The writer’s vulnerability
Posted November 01, 2015 in
Every month Sydney Smith and Jennifer Scoullar discuss some aspect of the writing craft. We welcome your questions and comments. In fact, we would really like to hear from you!
SYDNEY: One of the creative writing forms I teach is memoir, sometimes called life writing. The commonest issue writers of memoir face is vulnerability. They fear exposing themselves to the reader.
It's common for these writers to fictionalise their life story, or use the third person, in order to shield themselves. A writer once asked me if her memoir was still a memoir if she wrote in the third person. I said no, which angered her. I dealt with her wrongly, thus driving her deeper into her own self-protectiveness. What I should have done was tell her the story of my own struggle to overcome my fear of self-exposure. So, although I have lost that opportunity, I will tell the story here.
Back in 2004, I developed an eye condition that made it hard for me to do everyday things like read the newspaper and walk safely down a flight of stairs. One of the curious things about my eye condition is that I sometimes see objects that aren’t there―flowers, feathers, scraps of paper that might be folded notes. I want to write a story about a woman who sees things that aren’t there―it’s such an odd and magical experience.
It’s normal when you lose some part of your body or one of the senses that you enter a mourning period. During this period you give up hoping for the return of the lost sense or lost limb, and you adjust to a new way of relating to the world and yourself.
I examined the way I was living my life and realised I was stuck in a rut. I had to think about what I really wanted from life and how I should go about getting it. In a really meaningful way, my eye condition was the best thing that could have happened to me. It catapulted me into a situation where I was forced to change the way I conducted my life. Some of these changes came about through conscious decision. Some were involuntary, and these have been the most potent agents of change.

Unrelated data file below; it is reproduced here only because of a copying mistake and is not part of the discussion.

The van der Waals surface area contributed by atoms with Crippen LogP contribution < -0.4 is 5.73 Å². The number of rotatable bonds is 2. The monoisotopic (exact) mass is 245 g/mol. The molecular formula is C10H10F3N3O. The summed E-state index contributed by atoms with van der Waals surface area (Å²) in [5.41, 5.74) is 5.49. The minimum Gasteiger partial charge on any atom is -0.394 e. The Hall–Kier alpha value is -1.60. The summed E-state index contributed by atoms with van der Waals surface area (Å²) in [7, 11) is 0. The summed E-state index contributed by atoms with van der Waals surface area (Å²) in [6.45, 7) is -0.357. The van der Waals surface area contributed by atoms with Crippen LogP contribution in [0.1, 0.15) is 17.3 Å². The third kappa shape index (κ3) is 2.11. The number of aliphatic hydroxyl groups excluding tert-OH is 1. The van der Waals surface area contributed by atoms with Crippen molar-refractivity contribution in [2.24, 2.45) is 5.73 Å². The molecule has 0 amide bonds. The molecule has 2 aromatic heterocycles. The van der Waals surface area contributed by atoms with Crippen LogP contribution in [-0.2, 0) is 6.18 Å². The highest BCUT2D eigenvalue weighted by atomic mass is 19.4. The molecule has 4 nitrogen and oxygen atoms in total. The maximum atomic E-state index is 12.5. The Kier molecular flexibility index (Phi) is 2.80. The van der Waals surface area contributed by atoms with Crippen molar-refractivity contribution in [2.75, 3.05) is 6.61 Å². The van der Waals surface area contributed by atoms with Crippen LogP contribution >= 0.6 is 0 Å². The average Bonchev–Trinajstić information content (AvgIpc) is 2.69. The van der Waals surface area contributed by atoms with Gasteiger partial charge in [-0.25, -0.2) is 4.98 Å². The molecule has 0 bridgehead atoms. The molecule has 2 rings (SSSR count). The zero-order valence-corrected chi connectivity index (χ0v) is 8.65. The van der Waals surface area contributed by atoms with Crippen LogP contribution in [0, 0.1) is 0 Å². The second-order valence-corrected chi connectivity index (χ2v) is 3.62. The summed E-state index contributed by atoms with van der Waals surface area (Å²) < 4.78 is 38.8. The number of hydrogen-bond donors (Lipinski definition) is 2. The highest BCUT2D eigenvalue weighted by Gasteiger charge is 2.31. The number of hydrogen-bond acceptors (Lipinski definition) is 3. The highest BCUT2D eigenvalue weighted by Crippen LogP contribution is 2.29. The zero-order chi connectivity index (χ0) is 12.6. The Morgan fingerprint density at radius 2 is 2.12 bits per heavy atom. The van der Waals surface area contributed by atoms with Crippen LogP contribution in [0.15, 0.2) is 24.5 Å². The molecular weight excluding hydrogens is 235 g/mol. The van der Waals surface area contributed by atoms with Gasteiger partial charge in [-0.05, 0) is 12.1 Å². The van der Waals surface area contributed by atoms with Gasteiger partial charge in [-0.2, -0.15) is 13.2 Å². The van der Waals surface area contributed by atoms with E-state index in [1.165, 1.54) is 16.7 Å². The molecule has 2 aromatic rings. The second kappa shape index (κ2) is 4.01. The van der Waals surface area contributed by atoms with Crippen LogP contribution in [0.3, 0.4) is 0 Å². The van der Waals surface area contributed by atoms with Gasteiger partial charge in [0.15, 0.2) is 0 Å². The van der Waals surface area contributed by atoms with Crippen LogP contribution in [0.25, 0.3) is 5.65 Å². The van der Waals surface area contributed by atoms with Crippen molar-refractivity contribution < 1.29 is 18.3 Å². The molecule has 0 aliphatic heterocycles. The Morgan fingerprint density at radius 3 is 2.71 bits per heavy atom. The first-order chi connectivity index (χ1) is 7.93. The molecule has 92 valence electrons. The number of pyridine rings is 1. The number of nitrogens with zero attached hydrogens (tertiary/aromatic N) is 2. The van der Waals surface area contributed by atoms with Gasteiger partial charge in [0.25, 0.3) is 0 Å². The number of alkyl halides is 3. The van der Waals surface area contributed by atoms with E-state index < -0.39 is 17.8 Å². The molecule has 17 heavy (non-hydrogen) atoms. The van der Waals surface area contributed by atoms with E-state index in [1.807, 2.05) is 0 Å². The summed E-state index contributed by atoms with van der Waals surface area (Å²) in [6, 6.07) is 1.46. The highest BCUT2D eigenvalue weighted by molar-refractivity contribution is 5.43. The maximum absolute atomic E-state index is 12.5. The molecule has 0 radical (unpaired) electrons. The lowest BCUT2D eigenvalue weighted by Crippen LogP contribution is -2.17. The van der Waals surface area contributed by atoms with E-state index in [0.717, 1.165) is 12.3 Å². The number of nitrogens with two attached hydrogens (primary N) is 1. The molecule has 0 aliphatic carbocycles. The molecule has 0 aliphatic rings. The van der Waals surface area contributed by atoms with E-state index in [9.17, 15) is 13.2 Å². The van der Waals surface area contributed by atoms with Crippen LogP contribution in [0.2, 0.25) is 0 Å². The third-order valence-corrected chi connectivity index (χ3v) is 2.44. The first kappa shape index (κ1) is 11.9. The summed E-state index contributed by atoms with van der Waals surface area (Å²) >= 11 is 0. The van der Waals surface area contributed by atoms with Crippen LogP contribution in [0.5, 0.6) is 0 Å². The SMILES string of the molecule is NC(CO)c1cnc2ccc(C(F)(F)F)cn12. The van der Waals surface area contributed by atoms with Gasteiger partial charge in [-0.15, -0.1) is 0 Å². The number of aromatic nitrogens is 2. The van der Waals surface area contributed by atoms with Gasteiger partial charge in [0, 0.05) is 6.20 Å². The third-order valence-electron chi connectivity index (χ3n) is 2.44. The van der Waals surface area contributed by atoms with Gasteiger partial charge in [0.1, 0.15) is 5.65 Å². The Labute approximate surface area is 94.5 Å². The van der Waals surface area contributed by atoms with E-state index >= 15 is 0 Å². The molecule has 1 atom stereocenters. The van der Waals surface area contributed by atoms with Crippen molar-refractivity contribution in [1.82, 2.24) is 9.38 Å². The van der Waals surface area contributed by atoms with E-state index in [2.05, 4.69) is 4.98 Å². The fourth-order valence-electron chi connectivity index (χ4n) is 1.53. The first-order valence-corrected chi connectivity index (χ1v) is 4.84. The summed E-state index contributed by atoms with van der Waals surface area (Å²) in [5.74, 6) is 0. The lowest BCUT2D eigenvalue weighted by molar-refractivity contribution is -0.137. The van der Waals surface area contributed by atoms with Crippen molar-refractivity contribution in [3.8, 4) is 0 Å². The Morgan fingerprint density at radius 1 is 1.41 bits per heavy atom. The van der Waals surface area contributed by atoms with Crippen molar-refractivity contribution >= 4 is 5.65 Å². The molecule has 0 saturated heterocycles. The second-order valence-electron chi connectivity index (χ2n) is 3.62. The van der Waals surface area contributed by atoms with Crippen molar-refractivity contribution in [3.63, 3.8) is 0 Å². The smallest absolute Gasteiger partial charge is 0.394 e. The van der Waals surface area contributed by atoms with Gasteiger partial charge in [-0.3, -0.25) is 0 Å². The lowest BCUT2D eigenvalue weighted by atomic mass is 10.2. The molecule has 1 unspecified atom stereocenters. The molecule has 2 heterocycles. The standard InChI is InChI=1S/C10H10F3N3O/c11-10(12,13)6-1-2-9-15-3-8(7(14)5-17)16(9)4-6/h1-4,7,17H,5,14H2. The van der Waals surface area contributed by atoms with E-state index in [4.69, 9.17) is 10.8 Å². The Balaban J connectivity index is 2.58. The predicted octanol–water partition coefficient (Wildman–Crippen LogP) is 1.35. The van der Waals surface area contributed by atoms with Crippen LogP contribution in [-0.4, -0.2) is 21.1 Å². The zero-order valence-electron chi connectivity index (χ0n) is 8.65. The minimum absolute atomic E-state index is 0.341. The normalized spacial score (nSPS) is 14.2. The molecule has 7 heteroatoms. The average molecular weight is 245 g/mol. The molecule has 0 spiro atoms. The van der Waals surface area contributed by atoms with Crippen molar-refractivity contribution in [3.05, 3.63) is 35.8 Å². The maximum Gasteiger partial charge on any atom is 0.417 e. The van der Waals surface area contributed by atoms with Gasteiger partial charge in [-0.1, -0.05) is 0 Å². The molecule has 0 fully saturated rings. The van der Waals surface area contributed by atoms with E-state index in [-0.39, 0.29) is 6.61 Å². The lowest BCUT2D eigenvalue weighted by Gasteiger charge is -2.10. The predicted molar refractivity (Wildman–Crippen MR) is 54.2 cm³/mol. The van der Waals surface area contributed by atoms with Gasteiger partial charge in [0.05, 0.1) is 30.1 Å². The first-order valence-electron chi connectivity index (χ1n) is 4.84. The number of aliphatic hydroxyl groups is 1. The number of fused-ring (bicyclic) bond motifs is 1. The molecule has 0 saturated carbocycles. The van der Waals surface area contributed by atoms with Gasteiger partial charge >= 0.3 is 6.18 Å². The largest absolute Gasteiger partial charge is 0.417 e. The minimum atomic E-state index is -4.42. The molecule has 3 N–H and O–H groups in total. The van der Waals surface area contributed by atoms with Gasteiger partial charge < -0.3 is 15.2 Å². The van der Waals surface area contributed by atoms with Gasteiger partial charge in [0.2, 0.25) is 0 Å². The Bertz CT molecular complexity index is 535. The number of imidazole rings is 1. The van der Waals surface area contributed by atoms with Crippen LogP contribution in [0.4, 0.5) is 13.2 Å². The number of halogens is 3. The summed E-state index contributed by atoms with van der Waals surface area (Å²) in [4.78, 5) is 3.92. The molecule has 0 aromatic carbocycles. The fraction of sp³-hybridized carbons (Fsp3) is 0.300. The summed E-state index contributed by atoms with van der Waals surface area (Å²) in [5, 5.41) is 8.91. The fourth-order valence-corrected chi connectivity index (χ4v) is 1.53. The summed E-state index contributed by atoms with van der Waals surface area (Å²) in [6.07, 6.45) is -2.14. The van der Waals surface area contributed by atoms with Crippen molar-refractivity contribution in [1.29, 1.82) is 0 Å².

As I came out of my mourning period, I was seized by a need to write about my relationship with my mother. It had been difficult; my mother had a mental illness and suffered from psychotic episodes. For years I had avoided writing about her, either directly or in disguised forms.
My protagonists are notably lacking a mother. Again and again I write about women who either have a father only, or no parents at all. So the idea of writing about myself and my mother was a struggle. The first part of the struggle was learning how to write memoir when I only knew how to write fiction and journalism. That was tough enough. But still tougher was my struggle to write about her and myself in a true and honest way, stripped of justifications and defensiveness, self-aggrandisement and blame. I had to be vulnerable and that was frightening.
This fear took the form of a prohibition: Thou shalt not write about they mother! Behind that hung another prohibition: Thou shalt not write about thyself!
Every time I sat down to write a short memoir about her, I would stare at a blank page for about half an hour, type a little, erase it, type again, erase it, and finally close the document and do something else.